Class Warfare Blog

July 2, 2020

Sometimes a Blurb is Enough, Part Whatever

Filed under: writing — Steve Ruis @ 10:42 am

The book is 10,000 Bones written by Joe Ollinger. Here’s the blurb.

“On the planet Brink, calcium is cash. The element’s scarcity led the world’s government to declare it the official currency. In the decades since, the governments of other colonized worlds have suppressed shipments of calcium in order to maintain favorable exchange rates, while Brink’s Commerce Board has struggled to negotiate importation quotas to keep the population alive and growing.”

In such books one is expected to suspend disbelief a tiny bit but this is just silly.

For one, calcium is quite chemically reactive. In an oxygen containing atmosphere it will become calcium oxide (calcium hydroxide if damp) in short order. A sample of calcium placed on a sensitive balance pan will show the mass going up in real time, hence a reliable measure of the amount of calcium one has cannot be easily made.

We used to use gold as a form of currency because it doesn’t react chemically with much of anything. It just stays shiny and its mass stays fixed with no special storage requirements. But we recognized that gold has many uses (electrical contact plating, tooth crowns, etc.) so using “money” for these tasks is a double edged sword, economically. As a consequence, we invented paper money. We originally had things like “silver certificates” which equated the value of a paper bill with an amount of silver, but then we recalled all of those and now just have paper money that is worth the value of the paper it is printed on, which means almost nothing. (During the Nixon presidency, no less.)

We even have gone away from using metals like copper in our coinage because the value of the copper in a penny exceeds the value of one penny, so people would be encouraged to melt those down or use them otherwise than for money.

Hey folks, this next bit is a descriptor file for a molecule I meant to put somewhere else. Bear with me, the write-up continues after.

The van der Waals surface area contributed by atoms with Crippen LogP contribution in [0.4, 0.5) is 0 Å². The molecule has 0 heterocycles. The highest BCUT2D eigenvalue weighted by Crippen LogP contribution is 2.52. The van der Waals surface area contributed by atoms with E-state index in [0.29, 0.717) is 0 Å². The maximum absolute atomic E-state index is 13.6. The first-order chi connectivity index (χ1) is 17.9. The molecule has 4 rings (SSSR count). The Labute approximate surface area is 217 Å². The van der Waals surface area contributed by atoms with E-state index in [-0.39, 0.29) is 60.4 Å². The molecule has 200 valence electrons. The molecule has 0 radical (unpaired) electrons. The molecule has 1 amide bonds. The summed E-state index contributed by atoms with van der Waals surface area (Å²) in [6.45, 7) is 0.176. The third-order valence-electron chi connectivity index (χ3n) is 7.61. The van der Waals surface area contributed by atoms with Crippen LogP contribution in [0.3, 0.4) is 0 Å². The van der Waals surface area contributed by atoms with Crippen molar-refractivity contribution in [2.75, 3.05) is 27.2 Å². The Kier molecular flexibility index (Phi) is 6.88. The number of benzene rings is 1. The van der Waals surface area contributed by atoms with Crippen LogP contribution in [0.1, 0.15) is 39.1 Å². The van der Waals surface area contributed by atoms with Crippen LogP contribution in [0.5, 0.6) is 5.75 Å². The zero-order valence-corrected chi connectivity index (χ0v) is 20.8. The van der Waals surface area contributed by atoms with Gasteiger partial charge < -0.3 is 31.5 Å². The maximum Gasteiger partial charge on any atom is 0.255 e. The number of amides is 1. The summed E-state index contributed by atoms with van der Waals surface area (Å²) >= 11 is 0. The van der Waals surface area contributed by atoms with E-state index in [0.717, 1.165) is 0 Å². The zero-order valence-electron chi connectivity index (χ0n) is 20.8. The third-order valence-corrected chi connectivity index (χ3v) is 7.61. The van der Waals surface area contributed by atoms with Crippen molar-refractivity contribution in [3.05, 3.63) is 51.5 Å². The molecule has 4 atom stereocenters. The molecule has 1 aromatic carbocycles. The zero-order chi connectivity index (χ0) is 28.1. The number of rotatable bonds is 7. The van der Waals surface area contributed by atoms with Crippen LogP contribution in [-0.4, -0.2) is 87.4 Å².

Which brings us back to calcium as a currency. It has other uses. Preferably money should have zero to very low intrinsic value once a stable political situation can be established. In very unstable times, having “precious metal” coins was preferred because gold with anyone’s head stamped upon it was acceptable as money (by weighing it). It didn’t matter what government issues the “currency.”

I understand an author’s desire to make a fictional culture different enough to make it interesting, but I wouldn’t be caught dead with a pocketful of calcium, which could react with my perspiration to make caustic lime which eats human flesh. Farmers still use lime pits to dispose of the occasional diseased farm animal . . . dissolves the whole thing from nose to tail, including the “oink.” And there wouldn’t be 10,000 bones left as the lime dissolves the bones, too.


  1. I agree that it doesn’t make a lot of sense to use some rare material as currency just because it’s rare – I’m sure calcium has other uses, like, I’m assuming, in these aforementioned bones.
    But if you really wanted to use calcium as currency, you could lock bits of it in airtight plastic or glass capsules, or use pieces of marble which is about 40% calcium and a lot more stable than actual calcium. Even here on Earth, we’ve actually had calcium-based currencies in cultures that used seashells as money. 🙂


    Comment by List of X — July 3, 2020 @ 7:14 pm | Reply

    • That would be a calcite based economy, not calcium (alone). Calcium is a quite abundant element here but not on this alien planet apparently. But since it is relatively cheap to make smugglers must have had a field day. :o)

      On Fri, Jul 3, 2020 at 7:14 PM Class Warfare Blog wrote:



      Comment by Steve Ruis — July 3, 2020 @ 9:47 pm | Reply

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